“Ninja-ken” is another perfectly acceptable name for this weapon; it’s like the difference between saying “ninja blade” and “ninja sword” in English.The short sword most associated with ninjas. Note that unlike the katana and wakizashi carried by samurai, the ninja-tō was straight rather than curved. Also known as a “ninja-ken”. was covered with rust. In fact, it was completely turned into rust, as if it had forged from pure rust in the first place! And my kamaTechnically, a kama is simply a farming tool. It’s like a sickle, or a small, one-handed scythe. Since farmers make up a huge segment of feudal Japan’s population, there’s nothing suspicious about carrying one around. And ninjas like to avoid suspicion.

If you take a chain with a weight or hook on its end and attach that to a kama, you’ve got a kusarigama… much more useful as a weapon, but also obviously a ninja weapon, instead of a farming tool.A farming tool, like a sickle or a small, one-handed scythe. Commonly used by ninjas because they arouse no suspicion – farmers are everywhere, after all.… its blade was bent into a knot! And every one of my manrikigusariA chain weapon with weights at both ends, which can be used for striking or entangling.A ninja weapon consisting of a length of chain with stuff at one or both ends. Generally has weights at both ends, but occasionally one weight will be replaced by a hook. The weapon can be used for entangling (by wrapping a weight around an enemy’s limb) or for a direct strike with one of the weights. It can also be used to entangle an enemy’s weapon with one end, then strike the enemy’s body with the weight on the other end. They hate that.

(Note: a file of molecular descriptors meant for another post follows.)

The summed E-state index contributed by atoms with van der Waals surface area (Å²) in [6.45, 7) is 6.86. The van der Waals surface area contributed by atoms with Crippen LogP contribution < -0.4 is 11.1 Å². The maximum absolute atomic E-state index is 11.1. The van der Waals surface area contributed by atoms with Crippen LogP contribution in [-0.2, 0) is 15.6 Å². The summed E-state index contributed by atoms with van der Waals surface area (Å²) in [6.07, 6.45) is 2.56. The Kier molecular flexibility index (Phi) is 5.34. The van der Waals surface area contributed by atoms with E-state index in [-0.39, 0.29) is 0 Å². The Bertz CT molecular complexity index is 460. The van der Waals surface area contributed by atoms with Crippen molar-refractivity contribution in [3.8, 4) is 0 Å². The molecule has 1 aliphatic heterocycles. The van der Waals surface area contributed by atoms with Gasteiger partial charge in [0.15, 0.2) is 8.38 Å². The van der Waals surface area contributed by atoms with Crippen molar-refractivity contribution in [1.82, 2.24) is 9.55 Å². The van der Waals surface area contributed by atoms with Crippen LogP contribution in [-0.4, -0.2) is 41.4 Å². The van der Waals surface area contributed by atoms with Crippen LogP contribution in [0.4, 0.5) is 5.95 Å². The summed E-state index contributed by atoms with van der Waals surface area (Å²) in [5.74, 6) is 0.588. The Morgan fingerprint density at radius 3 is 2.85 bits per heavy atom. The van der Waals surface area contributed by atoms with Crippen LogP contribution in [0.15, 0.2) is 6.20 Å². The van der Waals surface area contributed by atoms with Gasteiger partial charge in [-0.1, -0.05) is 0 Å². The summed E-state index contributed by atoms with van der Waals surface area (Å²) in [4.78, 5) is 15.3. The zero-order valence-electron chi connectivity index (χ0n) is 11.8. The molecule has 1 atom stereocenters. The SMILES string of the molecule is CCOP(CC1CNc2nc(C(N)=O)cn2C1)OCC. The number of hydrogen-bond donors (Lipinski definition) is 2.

When the chain has one end attached to a kama, it’s known as a kusari-gama. (Kusari means “chain”; when it’s the second item in a compound word, it becomes -gusari. Similarly, kama becomes -gama in compounds.)
’s links had been turned into a loop of udonVery thick Japanese noodles, made from buckwheat flour. Imagine spaghetti, only each strand is about a half-inch thick. (This makes them thick enough to match the metal in a sturdy chain, doesn’t it?)Very thick Japanese noodles, made from buckwheat flour. Imagine spaghetti, only each strand is about a half-inch thick. noodle. The Jeikyū grappling hook had been turned into an artful bouquet of flowers.

As for my sansetsukonA three-sectional staff. Looks vaguely like a nunchaku with an extra section. Famously used as an intimidation technique by one of the bad guys in Raiders of the Lost Ark, who smiled evilly and then folded it up into a coat-hanger.